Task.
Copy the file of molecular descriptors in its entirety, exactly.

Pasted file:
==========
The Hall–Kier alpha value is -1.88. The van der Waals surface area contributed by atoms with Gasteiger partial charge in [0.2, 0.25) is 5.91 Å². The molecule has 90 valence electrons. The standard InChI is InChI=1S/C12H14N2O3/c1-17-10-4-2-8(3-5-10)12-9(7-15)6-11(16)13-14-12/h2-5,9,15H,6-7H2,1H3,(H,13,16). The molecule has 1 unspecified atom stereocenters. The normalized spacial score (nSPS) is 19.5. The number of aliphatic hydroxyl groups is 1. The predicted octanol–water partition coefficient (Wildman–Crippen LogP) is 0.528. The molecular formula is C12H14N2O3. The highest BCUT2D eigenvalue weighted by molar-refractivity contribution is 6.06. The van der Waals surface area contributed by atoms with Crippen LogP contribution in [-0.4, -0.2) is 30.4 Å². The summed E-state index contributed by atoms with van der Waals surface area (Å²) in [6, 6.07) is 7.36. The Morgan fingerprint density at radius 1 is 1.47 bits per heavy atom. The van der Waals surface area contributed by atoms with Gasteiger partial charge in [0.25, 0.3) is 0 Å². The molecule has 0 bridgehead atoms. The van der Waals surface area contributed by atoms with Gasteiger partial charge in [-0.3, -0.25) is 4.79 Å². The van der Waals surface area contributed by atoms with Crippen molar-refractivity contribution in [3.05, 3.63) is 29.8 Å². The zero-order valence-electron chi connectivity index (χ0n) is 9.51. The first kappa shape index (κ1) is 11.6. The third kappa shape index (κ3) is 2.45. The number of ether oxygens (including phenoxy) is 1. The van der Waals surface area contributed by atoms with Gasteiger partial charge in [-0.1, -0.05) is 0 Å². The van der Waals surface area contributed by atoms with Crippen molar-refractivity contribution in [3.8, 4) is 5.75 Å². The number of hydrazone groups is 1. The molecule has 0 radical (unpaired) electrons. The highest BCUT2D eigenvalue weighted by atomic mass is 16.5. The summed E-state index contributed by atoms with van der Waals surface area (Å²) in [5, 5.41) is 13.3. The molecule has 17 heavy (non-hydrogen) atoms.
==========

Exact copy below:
The Hall–Kier alpha value is -1.88. The van der Waals surface area contributed by atoms with Gasteiger partial charge in [0.2, 0.25) is 5.91 Å². The molecule has 90 valence electrons. The standard InChI is InChI=1S/C12H14N2O3/c1-17-10-4-2-8(3-5-10)12-9(7-15)6-11(16)13-14-12/h2-5,9,15H,6-7H2,1H3,(H,13,16). The molecule has 1 unspecified atom stereocenters. The normalized spacial score (nSPS) is 19.5. The number of aliphatic hydroxyl groups is 1. The predicted octanol–water partition coefficient (Wildman–Crippen LogP) is 0.528. The molecular formula is C12H14N2O3. The highest BCUT2D eigenvalue weighted by molar-refractivity contribution is 6.06. The van der Waals surface area contributed by atoms with Crippen LogP contribution in [-0.4, -0.2) is 30.4 Å². The summed E-state index contributed by atoms with van der Waals surface area (Å²) in [6, 6.07) is 7.36. The Morgan fingerprint density at radius 1 is 1.47 bits per heavy atom. The van der Waals surface area contributed by atoms with Gasteiger partial charge in [0.25, 0.3) is 0 Å². The molecule has 0 bridgehead atoms. The van der Waals surface area contributed by atoms with Gasteiger partial charge in [-0.3, -0.25) is 4.79 Å². The van der Waals surface area contributed by atoms with Crippen molar-refractivity contribution in [3.05, 3.63) is 29.8 Å². The zero-order valence-electron chi connectivity index (χ0n) is 9.51. The first kappa shape index (κ1) is 11.6. The third kappa shape index (κ3) is 2.45. The number of ether oxygens (including phenoxy) is 1. The van der Waals surface area contributed by atoms with Gasteiger partial charge in [-0.1, -0.05) is 0 Å². The van der Waals surface area contributed by atoms with Crippen molar-refractivity contribution in [3.8, 4) is 5.75 Å². The number of hydrazone groups is 1. The molecule has 0 radical (unpaired) electrons. The highest BCUT2D eigenvalue weighted by atomic mass is 16.5. The summed E-state index contributed by atoms with van der Waals surface area (Å²) in [5, 5.41) is 13.3. The molecule has 17 heavy (non-hydrogen) atoms.